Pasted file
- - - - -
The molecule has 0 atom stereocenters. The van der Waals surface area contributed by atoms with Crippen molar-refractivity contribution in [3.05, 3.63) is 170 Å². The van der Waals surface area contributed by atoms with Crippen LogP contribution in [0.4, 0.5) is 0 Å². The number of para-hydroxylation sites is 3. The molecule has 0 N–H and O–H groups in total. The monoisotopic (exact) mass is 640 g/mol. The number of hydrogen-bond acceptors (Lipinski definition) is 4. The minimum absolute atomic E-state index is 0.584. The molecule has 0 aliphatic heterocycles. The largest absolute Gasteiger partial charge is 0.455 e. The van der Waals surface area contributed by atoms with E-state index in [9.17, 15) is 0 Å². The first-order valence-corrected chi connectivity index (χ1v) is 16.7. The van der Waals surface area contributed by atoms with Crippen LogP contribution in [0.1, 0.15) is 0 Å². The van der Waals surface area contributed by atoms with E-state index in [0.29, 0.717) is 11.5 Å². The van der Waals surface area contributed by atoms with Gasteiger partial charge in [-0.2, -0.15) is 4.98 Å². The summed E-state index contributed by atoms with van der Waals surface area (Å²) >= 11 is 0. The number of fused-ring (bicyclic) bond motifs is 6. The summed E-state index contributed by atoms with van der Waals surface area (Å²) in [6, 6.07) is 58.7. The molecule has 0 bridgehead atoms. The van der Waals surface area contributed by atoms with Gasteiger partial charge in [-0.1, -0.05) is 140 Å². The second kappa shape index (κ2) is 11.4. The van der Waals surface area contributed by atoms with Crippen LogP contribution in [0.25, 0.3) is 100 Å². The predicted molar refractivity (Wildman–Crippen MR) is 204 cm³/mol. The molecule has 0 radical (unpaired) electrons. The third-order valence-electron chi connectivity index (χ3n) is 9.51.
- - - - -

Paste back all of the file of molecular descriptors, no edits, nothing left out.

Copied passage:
The molecule has 0 atom stereocenters. The van der Waals surface area contributed by atoms with Crippen molar-refractivity contribution in [3.05, 3.63) is 170 Å². The van der Waals surface area contributed by atoms with Crippen LogP contribution in [0.4, 0.5) is 0 Å². The number of para-hydroxylation sites is 3. The molecule has 0 N–H and O–H groups in total. The monoisotopic (exact) mass is 640 g/mol. The number of hydrogen-bond acceptors (Lipinski definition) is 4. The minimum absolute atomic E-state index is 0.584. The molecule has 0 aliphatic heterocycles. The largest absolute Gasteiger partial charge is 0.455 e. The van der Waals surface area contributed by atoms with E-state index in [9.17, 15) is 0 Å². The first-order valence-corrected chi connectivity index (χ1v) is 16.7. The van der Waals surface area contributed by atoms with Crippen LogP contribution in [0.1, 0.15) is 0 Å². The van der Waals surface area contributed by atoms with E-state index in [0.29, 0.717) is 11.5 Å². The van der Waals surface area contributed by atoms with Gasteiger partial charge in [-0.2, -0.15) is 4.98 Å². The summed E-state index contributed by atoms with van der Waals surface area (Å²) >= 11 is 0. The number of fused-ring (bicyclic) bond motifs is 6. The summed E-state index contributed by atoms with van der Waals surface area (Å²) in [6, 6.07) is 58.7. The molecule has 0 bridgehead atoms. The van der Waals surface area contributed by atoms with Gasteiger partial charge in [-0.1, -0.05) is 140 Å². The second kappa shape index (κ2) is 11.4. The van der Waals surface area contributed by atoms with Crippen LogP contribution in [0.25, 0.3) is 100 Å². The predicted molar refractivity (Wildman–Crippen MR) is 204 cm³/mol. The molecule has 0 radical (unpaired) electrons. The third-order valence-electron chi connectivity index (χ3n) is 9.51.